Here’s my May 2019 Income Fund update, following on from last month’s April update. Click on for the details…
Total income from my Income Fund this month was $148, a 46% increase to the $101 that I received in May 2018. The following chart shows the cumulative dividend income this year compared to previous years.
The red bar for the last two months is largely flat since the dividends paid only came from individual stocks which are a small percentage of my Income Fund.
The chart below shows a breakdown of the income this month.
Individual US stocks paid $145 this month. Interest from the Income Fund cash reserves made up the remainder. I keep a little cash aside to smooth out withdrawals and the interest rate on this money market account is above 2%.
Dividend income from stocks
Seven stocks paid dividends this month for a total of $145 as detailed below.
Last May my individual stocks paid $98 from six stocks and so income increased 48% year on year. Since last year I’ve added shares in DAL and I added to my AXP shares by buying 6 shares last December.
Income from funds
No stock funds that I hold paid out dividends this month. There were no capital gain distributions.
My Income Fund asset allocation is shown in the chart below.
I hold 100% stocks in my Income Fund which is held entirely in Taxable accounts. Cash is virtually zero as I just keep a small amount to manage cash-flow.
The following table shows the details.
Individual stocks are a little over my target as usual. International and US stock funds remain a little under. Not enough to worry about however.
Purchases & Sales
I added $2,671 of new money to my Income Fund this month.
I sold $1,051.38 worth of VIHAX which resulted in a long-term capital loss of $108.62.
I bought 11 shares of MO for a total of $601.50 on 5/1/19 including a commission of $2. This is a new position for the Income Fund as I slowly increase the number of stocks to a total of 32. I chose MO because it’s a cash generating company with a growth opportunity in newly legalized drugs even as cigarette use in developed worlds is reducing.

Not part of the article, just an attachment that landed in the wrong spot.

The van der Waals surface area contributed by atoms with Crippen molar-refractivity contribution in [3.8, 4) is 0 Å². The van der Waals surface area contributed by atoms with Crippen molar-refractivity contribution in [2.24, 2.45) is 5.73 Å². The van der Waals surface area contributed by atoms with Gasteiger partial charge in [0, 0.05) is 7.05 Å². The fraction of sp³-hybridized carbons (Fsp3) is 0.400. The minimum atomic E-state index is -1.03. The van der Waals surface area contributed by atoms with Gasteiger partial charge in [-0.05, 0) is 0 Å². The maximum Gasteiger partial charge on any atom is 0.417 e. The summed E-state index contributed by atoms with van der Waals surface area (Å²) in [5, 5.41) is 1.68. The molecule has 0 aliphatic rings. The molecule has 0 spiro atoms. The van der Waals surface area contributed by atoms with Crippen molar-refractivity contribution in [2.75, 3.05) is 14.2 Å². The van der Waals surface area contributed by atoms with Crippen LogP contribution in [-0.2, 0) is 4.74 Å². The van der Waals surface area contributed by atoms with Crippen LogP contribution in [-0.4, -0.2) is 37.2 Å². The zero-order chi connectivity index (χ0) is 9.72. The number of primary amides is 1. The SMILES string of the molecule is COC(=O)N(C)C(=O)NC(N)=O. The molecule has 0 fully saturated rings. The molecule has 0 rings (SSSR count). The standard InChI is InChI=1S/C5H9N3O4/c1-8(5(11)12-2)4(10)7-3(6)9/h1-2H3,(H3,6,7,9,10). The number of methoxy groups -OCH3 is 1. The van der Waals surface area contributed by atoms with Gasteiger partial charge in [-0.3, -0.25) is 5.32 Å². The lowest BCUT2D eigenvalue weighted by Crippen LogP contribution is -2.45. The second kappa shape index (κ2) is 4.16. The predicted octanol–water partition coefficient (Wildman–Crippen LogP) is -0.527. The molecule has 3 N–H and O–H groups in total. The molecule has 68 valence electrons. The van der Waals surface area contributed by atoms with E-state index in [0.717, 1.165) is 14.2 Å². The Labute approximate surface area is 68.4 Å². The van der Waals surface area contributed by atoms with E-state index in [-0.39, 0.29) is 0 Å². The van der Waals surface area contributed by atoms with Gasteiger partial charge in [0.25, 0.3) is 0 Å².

At the time of purchase they had a reasonable P/E of 16.28 and a dividend yield of 6.4%. With this purchase DIS remains the lowest paying dividend holding in my Income Fund.
I transferred $1,100 from Fund Cash into my Living Expense account. This is an automatic payment and represents about 25% of my Living Expenses that my Fund pays every month. Money is fungible and so a dollar in one account is no different than a dollar in another account (although an argument can be made that tax-deferred money is different).
The withdrawal from my income fund simply allows me to invest more of my salary than I otherwise would be able to. Withdrawing money gives me experience in managing cash-flow from the Income Fund because one day I won’t have a salary. There’s no additional tax impact in withdrawing since the money is already in a taxable account.
Fund Cash is now at $1,355 and held in the VMFXX money market account which is where all dividend distributions are paid into. $52 is uninvested with the remainder reserved for one more distribution of $1,100 to cover the last month in the quarter.
My Income Fund decreased in value from $524,401 to $493,768 this month. This decrease of $30,633 is despite $2,671 of new capital and a distribution of $1,100 however, and so the overall loss was $32,203.
The portfolio all-time high remains $524,401 from April 2019.
Although most of the financial information I describe is about my Income Fund, I should point out that I consider it to be one piece of the bigger picture. Ideally I’d like to reach Financial Independence based solely on my taxable accounts which is 100% stocks, but I still have Retirement accounts in case I can’t. I am maxing out my 401(k) contributions to reach the full $19,000 contribution for 2019.
Here’s a chart of my living expenses as a percentage of income. As income from my investments increases, the living expense percentage decreases (gets better). However other factors such as changes in net salary (e.g. salary increases or payroll deductions) affect the results too.
My net income in May 2019 was higher than in 2018. This increased the percentage of my living expenses from last May’s 55.1% to 54.4%.
In real terms, since my living expense budget is fixed at $4,120 a month this year and the distribution from my income fund is fixed $1,100 a month, I’m 26% of the way to Financial Independence.
I plan on buying two new stocks over the next couple of months to reach a total of 32 companies. I aim to buy about $600 each month out of the $2,500 I usually am able to invest.
I’ve started to slowly unwind my VIHAX holding when there’s an opportunity to tax-loss harvest. Aside from the extra fees on the fund, it’s not as tax efficient as VTIAX.
The market took a bit of a hit in May but it just means that stocks are a little bit cheaper now and it’s the long run that’s important. How was your latest month? Are you one step closer to Financial Independence?
Quote of the Day
Housework can’t kill you, but why take a chance?